Well, given I was the Goodreader who added this selection to the website, I would suggest you check out the syno...moreCheck out more on Across the Litoverse
Well, given I was the Goodreader who added this selection to the website, I would suggest you check out the synopsis written above.
As for a rating, I found the book was memorable for its quaint bizarreness and its strange turns of phrase. For instance, Herbert McKay's Little House in the Woods introduced kids to the topic of the slave trade, yet also managed to be oppressively repetitive. Geoffrey C. Turner's stories (The Huge Smile and The Rabbits' Party) were equally surreal, and equally small-minded about certain groups (re: "ugly" people and the rich kids). On the opposite hand, Marion Coombes's Brenda Bear series was delightfully episodic and cute to boot. Overall, a nice collection for children to amuse themselves over.(less)
In truth, Jane is one of four Moffat children, meaning she shares her middle child status with an older brot...moreFull review posted on Across the Litoverse
In truth, Jane is one of four Moffat children, meaning she shares her middle child status with an older brother; however, she coins her title after noticing her mother simply introduces her as just Jane. Sylvie is the eldest child; Rufus, the youngest; and Joey is the oldest son. But what about Jane? I would argue her stance in this matter exemplifies a middle-child mindset, so I'll let the the four-child status slide this time.
What follows in this second novel from The Moffats series is a collection of short stories profiling one year in the life of the feisty, fun-loving Jane after she and her family moves across town to a house on Ashbellows Place. In a new setting with a host of neighbours to meet, Jane wants to greet the world with a new persona—and the mysterious middle Moffat seems an excellent place to start. But being in the middle is a lot harder than it looks…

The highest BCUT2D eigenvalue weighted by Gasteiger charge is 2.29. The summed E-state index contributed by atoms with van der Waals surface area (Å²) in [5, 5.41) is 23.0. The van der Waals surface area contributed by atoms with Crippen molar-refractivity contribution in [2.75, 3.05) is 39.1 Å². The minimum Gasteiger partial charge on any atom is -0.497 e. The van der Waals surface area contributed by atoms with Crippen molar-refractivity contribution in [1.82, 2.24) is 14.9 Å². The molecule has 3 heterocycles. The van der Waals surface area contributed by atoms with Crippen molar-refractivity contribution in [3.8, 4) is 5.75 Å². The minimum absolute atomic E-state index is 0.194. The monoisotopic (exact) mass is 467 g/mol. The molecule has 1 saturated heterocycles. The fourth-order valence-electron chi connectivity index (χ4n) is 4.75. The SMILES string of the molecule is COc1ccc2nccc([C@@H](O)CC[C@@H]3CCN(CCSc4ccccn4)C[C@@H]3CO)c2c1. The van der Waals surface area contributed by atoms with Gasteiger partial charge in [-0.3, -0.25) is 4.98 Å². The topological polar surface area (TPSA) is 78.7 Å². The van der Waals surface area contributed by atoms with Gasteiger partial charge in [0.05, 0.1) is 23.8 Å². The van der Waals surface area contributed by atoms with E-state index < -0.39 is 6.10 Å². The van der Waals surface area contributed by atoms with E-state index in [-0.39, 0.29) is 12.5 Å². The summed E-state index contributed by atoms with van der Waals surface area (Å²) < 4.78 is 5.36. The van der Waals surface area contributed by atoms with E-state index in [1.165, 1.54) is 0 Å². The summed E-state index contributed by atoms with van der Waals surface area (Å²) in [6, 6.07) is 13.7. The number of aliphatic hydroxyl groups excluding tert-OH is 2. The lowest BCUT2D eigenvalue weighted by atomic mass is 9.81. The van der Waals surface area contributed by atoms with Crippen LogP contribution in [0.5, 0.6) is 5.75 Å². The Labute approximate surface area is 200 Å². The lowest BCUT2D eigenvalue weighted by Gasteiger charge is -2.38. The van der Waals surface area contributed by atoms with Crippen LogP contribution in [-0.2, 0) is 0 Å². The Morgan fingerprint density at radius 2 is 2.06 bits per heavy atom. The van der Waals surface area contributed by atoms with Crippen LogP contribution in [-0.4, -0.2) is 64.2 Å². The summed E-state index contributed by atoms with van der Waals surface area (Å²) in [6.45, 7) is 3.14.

Jane's adventurous spirit and her endless search for fun leads her to befriend and secretly protect Mr. Buckle, Cranbury's oldest inhabitant, to hold her first disastrous organ recital, to help the girls' basketball team win their championship, to stand up to the frightful mechanical wizard Wallie Bangs, to learn about losing and finding best friends across town, and so much more. Throughout her travels, Jane dedicates herself to upholding the honour of the Moffats, and helps her mother and siblings as best as she can.
Overall, a lovely book about a fellow Moffat[t] child. In particular, the book lends itself well to classes studying children's lives during the Second World War and offers a nice, light read to middle readers in general.
Ideal for: Middle readers who like episodic, small-town adventures; Educators looking to capture a child's life in the Second World War for their classes; Older readers looking to reconnect with the classics of their childhood; Members of the Moffat clan.(less)